Anthropology is a scientific discipline that studies humans and human behavior. The subject is divided into five broad fields: physical, cultural, linguistic, applied anthropology, and archaeology. Physical anthropology is concerned with hominin evolution and the biological features of human populations. Cultural anthropology deals with cross-cultural studies of learned behavior, such as language, kinship, religion, food procurement, economics, and technology. Linguistic anthropology is the study of the origin and evolution of languages and how they are connected to people’s behavior. Applied anthropology applies anthropological theories, concepts, and skills to promote change. Archaeology is involved in the recovery of material remains of past peoples with the objective of reconstructing the past. As both a biological and social science, anthropology seeks to understand and describe humankind.
Program Learning Outcomes
Students who complete the Anthropology program will be able to:
- Think critically in reading, writing, and/or speaking about topics in Anthropology, thereby identifying problems, theses, arguments, evidence and conclusions.
- Write or speak about topics in Anthropology, thereby addressing problems, formulating theses, making arguments, analyzing and weighing evidence, and deriving conclusions.
- Demonstrate an ability to understand one’s role in society, take responsibility for one’s own actions, and make ethical decisions in complex situations.
- Articulate the varieties of biological and cultural adaptations, and demonstrate an understanding of cultural pluralism.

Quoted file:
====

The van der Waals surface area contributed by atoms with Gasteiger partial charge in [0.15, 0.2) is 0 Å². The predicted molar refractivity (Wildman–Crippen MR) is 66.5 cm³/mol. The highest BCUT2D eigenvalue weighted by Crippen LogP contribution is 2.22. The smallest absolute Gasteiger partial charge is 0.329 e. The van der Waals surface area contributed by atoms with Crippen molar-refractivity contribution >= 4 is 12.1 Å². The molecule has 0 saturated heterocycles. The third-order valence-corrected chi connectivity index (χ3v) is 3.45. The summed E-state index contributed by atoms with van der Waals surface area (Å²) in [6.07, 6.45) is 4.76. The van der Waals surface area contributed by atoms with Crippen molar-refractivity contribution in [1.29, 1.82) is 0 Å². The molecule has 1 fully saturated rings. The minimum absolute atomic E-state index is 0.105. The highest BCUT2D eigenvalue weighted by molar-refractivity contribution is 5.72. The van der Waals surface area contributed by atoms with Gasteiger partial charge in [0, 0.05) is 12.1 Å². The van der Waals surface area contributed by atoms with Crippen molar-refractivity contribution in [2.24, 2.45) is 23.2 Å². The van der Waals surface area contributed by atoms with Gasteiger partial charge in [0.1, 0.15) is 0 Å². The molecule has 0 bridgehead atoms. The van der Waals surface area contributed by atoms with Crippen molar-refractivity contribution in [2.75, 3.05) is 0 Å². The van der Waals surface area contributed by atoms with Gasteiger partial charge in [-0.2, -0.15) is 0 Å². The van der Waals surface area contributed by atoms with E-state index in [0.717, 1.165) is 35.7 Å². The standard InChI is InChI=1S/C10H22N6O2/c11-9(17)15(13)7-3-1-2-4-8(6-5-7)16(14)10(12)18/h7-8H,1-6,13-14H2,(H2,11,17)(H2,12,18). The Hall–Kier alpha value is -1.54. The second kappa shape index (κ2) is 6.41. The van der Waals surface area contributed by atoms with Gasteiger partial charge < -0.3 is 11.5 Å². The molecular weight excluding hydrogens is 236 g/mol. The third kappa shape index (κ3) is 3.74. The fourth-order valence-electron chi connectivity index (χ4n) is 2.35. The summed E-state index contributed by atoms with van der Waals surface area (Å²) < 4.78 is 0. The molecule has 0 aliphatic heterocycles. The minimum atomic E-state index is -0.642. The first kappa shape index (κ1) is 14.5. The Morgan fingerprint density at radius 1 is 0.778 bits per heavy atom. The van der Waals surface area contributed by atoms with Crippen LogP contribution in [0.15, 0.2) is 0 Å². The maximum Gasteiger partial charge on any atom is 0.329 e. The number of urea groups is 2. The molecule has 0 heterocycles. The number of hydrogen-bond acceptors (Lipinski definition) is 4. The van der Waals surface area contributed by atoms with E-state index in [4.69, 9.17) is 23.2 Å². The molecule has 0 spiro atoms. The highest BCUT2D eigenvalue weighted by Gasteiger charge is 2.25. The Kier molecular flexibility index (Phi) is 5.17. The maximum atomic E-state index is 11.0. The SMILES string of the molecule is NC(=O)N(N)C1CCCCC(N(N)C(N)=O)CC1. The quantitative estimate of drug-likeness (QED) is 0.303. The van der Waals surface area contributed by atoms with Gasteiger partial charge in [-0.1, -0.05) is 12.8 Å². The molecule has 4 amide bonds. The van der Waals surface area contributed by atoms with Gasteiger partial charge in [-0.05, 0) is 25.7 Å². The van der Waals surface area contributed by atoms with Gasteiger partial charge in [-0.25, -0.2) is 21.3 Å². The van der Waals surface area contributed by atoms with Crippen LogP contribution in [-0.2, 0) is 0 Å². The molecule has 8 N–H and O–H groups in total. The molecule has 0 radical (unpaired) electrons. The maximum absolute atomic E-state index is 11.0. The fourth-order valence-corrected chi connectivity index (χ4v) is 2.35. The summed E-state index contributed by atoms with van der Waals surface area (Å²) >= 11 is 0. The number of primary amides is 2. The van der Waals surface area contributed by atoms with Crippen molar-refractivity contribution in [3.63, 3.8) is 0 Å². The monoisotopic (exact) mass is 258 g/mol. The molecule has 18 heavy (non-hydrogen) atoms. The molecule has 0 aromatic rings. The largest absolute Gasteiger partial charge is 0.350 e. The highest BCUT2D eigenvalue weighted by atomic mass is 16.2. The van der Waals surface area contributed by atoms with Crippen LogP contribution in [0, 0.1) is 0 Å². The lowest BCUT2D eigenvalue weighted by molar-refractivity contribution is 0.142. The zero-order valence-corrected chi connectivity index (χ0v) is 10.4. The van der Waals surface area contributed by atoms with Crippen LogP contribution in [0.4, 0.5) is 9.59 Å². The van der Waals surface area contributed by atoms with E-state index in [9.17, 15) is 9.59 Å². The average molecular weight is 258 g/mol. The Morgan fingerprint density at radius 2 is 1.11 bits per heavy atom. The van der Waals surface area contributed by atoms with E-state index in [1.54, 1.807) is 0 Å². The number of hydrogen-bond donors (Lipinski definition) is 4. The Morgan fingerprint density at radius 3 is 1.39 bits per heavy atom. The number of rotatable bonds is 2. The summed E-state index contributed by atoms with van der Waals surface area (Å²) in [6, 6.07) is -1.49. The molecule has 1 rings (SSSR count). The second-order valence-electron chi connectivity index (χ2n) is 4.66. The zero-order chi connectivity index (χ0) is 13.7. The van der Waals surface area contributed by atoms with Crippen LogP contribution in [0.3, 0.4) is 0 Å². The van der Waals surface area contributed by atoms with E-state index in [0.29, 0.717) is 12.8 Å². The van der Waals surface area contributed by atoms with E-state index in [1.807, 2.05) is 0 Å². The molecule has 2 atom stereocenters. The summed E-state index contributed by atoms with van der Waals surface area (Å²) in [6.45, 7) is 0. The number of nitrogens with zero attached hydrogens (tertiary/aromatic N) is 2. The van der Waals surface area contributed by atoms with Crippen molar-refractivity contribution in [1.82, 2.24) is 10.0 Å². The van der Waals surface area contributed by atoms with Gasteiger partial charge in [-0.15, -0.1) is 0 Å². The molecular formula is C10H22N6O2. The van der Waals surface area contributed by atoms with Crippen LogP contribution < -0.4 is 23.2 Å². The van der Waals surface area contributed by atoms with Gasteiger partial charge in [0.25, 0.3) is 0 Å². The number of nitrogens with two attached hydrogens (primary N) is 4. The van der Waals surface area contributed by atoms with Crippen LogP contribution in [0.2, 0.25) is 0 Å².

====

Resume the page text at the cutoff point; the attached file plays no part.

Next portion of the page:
This program’s Academic & Career Pathways:
Careers in this field
- Most professional anthropological jobs require a graduate degree. Those interested in anthropology may specialize in one of its four branches: archaeology, cultural anthropology, linguistics, or physical anthropology.
- Those interested in Archeological may look for specialized field work within specific subgroups. These subgroups are divided by time periods and historicity; they include: environmental, ethnoarcheology, landscape, household, marine, aviation, aerial, battlefield, commercial, industrial, salvage, experimental, forensic, and historic.
- As the demand for university/college faculty positions decreases, most openings will exist in consulting firms and government agencies. To increase your employment opportunities with a bachelor’s degree, consider minoring or double majoring in another field such as sociology, business, urban planning, or public administration. Anthropology provides a solid background for a variety of graduate programs including law, medicine, forensics, or genetic counseling. Research admissions requirements and take prerequisite courses.
- Join professional associations such as American Association of Physical Anthropologists. Forensic anthropology has become increasingly popular as well as competitive. Career opportunities exist within the national network of state and county medical examiners and coroners. Training at the graduate level should include supplemental work in legal evidence, pathology, criminology, or forensic lab methods along with supervised casework.
Careers Relating to Anthropology Major
- Museums and Archives
Transfer Options in Anthropology
Common university majors related to the field of Anthropology include:
- Biological Anthropology
- Global Studies
- Conflict Resolution Studies
- Peace Studies
- Ethnic Studies
- Women’s Studies
- Public Health
- Museum Studies
Students who plan to transfer to a four-year college or university in this discipline should consult with a counselor or visit the Transfer Center to determine the appropriate major preparation courses for their specific transfer institution and major. More information on transfer programs and procedures is available in the Transfer Guide section of the catalog.